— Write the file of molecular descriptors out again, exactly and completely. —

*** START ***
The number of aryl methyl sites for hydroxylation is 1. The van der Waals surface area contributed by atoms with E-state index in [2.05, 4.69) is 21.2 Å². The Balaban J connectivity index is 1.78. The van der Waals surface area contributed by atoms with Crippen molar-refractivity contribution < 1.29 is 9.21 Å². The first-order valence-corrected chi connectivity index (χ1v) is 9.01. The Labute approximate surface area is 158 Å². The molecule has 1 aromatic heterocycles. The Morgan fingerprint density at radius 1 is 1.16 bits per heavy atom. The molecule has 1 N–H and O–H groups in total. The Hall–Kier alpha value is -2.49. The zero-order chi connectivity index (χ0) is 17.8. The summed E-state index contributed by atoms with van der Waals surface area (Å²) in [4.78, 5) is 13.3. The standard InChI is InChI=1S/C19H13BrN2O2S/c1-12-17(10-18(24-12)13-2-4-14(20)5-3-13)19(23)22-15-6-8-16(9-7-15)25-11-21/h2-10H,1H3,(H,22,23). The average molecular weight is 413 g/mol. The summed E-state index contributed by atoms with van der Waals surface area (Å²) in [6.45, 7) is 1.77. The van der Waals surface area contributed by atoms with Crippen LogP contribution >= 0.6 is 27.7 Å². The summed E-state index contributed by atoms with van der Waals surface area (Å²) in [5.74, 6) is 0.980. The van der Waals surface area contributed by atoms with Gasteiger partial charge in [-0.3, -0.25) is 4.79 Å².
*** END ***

The number of aryl methyl sites for hydroxylation is 1. The van der Waals surface area contributed by atoms with E-state index in [2.05, 4.69) is 21.2 Å². The Balaban J connectivity index is 1.78. The van der Waals surface area contributed by atoms with Crippen molar-refractivity contribution < 1.29 is 9.21 Å². The first-order valence-corrected chi connectivity index (χ1v) is 9.01. The Labute approximate surface area is 158 Å². The molecule has 1 aromatic heterocycles. The Morgan fingerprint density at radius 1 is 1.16 bits per heavy atom. The molecule has 1 N–H and O–H groups in total. The Hall–Kier alpha value is -2.49. The zero-order chi connectivity index (χ0) is 17.8. The summed E-state index contributed by atoms with van der Waals surface area (Å²) in [4.78, 5) is 13.3. The standard InChI is InChI=1S/C19H13BrN2O2S/c1-12-17(10-18(24-12)13-2-4-14(20)5-3-13)19(23)22-15-6-8-16(9-7-15)25-11-21/h2-10H,1H3,(H,22,23). The average molecular weight is 413 g/mol. The summed E-state index contributed by atoms with van der Waals surface area (Å²) in [6.45, 7) is 1.77. The van der Waals surface area contributed by atoms with Crippen LogP contribution >= 0.6 is 27.7 Å². The summed E-state index contributed by atoms with van der Waals surface area (Å²) in [5.74, 6) is 0.980. The van der Waals surface area contributed by atoms with Gasteiger partial charge in [-0.3, -0.25) is 4.79 Å².